I am not a litblogger. That is to say, I didn’t start blogging in order to write about what I read. I started blogging about a year ago through yahoo blogspot, and enjoyed it well enough. I used (and still do) blogging to start thinking through ideas I hoped could eventually be turned into essays, articles, and short stories – a kind of formalized free-writing. A few months ago one of my coworkers was investigating the possibility of developing message boards and blogs for a certain subset of employees where I work, and to that end we started reading the blog by the microsoft guy, where I first saw a comment from litlove. I thought her screenname was interesting and so I clicked on it and was directed to her blog where I, like so many others, fell in love with her commentary and criticism. Later I checked out her blogroll, discovering bloglily, bikeprof, dorothy, stefanie, the list could go on and on and I could link and link but then I’d never complete this thought or this post so just, please, take some time to click on my blogroll to meet all of these amazing people, because it will be WELL worth your time, I promise. At any rate, I decided to switch my blog over from yahoo to wordpress and decided on my subject matter, allowing myself a lot of discretion, and found myself reading MOSTLY but not entirely litblogs. I consider myself extremely fortunate to have found this particular community, but I never did and still don’t imagine myself becoming a litblogger because, having written countless papers for countless classes, both undergraduate and graduate, I still find it distinctly painful to write about books unless I am absolutely burning up with motivation to do so, and I knew there was no way I could keep blogging if I committed myself to one particular subject. So, after that incredibly long explanation, I am going to write about Empire Falls, first proclaiming myself NOT a litblogger – this post will not be replete with the kind of analysis you are used to, but as I was reading it I kept thinking, I need to blog about this book. With that said…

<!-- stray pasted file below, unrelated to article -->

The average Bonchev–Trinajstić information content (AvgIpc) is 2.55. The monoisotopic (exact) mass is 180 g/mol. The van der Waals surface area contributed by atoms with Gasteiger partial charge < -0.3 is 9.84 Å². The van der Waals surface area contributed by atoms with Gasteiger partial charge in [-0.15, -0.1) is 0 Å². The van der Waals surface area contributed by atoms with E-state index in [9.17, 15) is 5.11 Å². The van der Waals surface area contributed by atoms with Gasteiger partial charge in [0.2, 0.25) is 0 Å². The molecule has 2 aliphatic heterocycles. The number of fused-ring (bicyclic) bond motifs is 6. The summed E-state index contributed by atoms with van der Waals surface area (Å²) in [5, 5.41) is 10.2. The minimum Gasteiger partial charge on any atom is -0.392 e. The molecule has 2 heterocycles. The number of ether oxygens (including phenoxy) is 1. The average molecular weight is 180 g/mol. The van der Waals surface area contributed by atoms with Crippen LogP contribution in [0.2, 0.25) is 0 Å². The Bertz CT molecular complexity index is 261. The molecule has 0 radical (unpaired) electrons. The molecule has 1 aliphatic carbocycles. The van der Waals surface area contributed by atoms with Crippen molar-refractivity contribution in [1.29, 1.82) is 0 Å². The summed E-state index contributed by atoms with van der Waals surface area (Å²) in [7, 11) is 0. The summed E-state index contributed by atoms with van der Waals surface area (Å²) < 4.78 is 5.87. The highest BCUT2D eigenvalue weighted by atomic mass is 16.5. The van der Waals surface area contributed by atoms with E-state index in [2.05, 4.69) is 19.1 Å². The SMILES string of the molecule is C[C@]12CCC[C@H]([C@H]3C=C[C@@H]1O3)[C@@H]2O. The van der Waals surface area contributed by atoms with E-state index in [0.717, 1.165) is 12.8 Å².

There has been quite a bit of discussion recently about plot around the litblogging community – what constitutes it, how it’s created, how much of it is necessary, how it works in American versus British novels, in different genres, etc. One point litlove made that I’ve been thinking about as a writer is the possibility that the “great American novel,” is often weak on plot (and please, correct me if I’m wrong because I am not going back for specific text as I am on hideous deadlines here at work), instead using characters to fuel any story that happens to be hanging around. In other words, highly developed characters BECOME the plot. This rang especially true with Empire Falls, by Richard Russo, but what bothered me even more about this book, which for the most part is very engaging and somewhat disturbing, is the fact that most of the characters driving the plot are reacting to a chain of events that occured well before they were even ‘born.’ Their lives, in a sense, are dictated by actions taken by characters well before any “action” starts – ie, Miles Roby doesn’t live up to his potential and moves home to take care of his dying mother NOT because it’s the right thing to do or something he believes he should do, but instead because years ago his mother had an affair with the town scion, and the scion’s wife has since been subtly and not so subtly punishing the Roby family. Much of the story centers around the sins of the parents being visited on the children, with each generation of Empire Falls progressively growing more hopeless, caught between the desperation of their history and the hope of their future.